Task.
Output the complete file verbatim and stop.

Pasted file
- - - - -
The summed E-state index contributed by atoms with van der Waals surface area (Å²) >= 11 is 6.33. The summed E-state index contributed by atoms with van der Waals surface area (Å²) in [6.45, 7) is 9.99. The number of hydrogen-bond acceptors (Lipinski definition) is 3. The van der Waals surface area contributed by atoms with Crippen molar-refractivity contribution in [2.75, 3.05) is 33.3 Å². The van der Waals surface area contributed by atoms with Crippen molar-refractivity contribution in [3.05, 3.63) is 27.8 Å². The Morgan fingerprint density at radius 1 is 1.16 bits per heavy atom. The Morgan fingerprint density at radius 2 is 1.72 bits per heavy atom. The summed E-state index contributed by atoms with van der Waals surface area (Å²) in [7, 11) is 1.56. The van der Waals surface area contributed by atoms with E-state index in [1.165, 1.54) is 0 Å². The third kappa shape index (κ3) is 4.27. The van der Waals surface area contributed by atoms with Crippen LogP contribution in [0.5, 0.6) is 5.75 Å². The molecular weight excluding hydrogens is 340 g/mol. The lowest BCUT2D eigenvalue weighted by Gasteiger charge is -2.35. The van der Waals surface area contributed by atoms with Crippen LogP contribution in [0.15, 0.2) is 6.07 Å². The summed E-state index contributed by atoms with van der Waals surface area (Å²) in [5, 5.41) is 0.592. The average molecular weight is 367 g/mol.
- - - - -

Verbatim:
The summed E-state index contributed by atoms with van der Waals surface area (Å²) >= 11 is 6.33. The summed E-state index contributed by atoms with van der Waals surface area (Å²) in [6.45, 7) is 9.99. The number of hydrogen-bond acceptors (Lipinski definition) is 3. The van der Waals surface area contributed by atoms with Crippen molar-refractivity contribution in [2.75, 3.05) is 33.3 Å². The van der Waals surface area contributed by atoms with Crippen molar-refractivity contribution in [3.05, 3.63) is 27.8 Å². The Morgan fingerprint density at radius 1 is 1.16 bits per heavy atom. The Morgan fingerprint density at radius 2 is 1.72 bits per heavy atom. The summed E-state index contributed by atoms with van der Waals surface area (Å²) in [7, 11) is 1.56. The van der Waals surface area contributed by atoms with E-state index in [1.165, 1.54) is 0 Å². The third kappa shape index (κ3) is 4.27. The van der Waals surface area contributed by atoms with Crippen LogP contribution in [0.5, 0.6) is 5.75 Å². The molecular weight excluding hydrogens is 340 g/mol. The lowest BCUT2D eigenvalue weighted by Gasteiger charge is -2.35. The van der Waals surface area contributed by atoms with Crippen LogP contribution in [0.15, 0.2) is 6.07 Å². The summed E-state index contributed by atoms with van der Waals surface area (Å²) in [5, 5.41) is 0.592. The average molecular weight is 367 g/mol.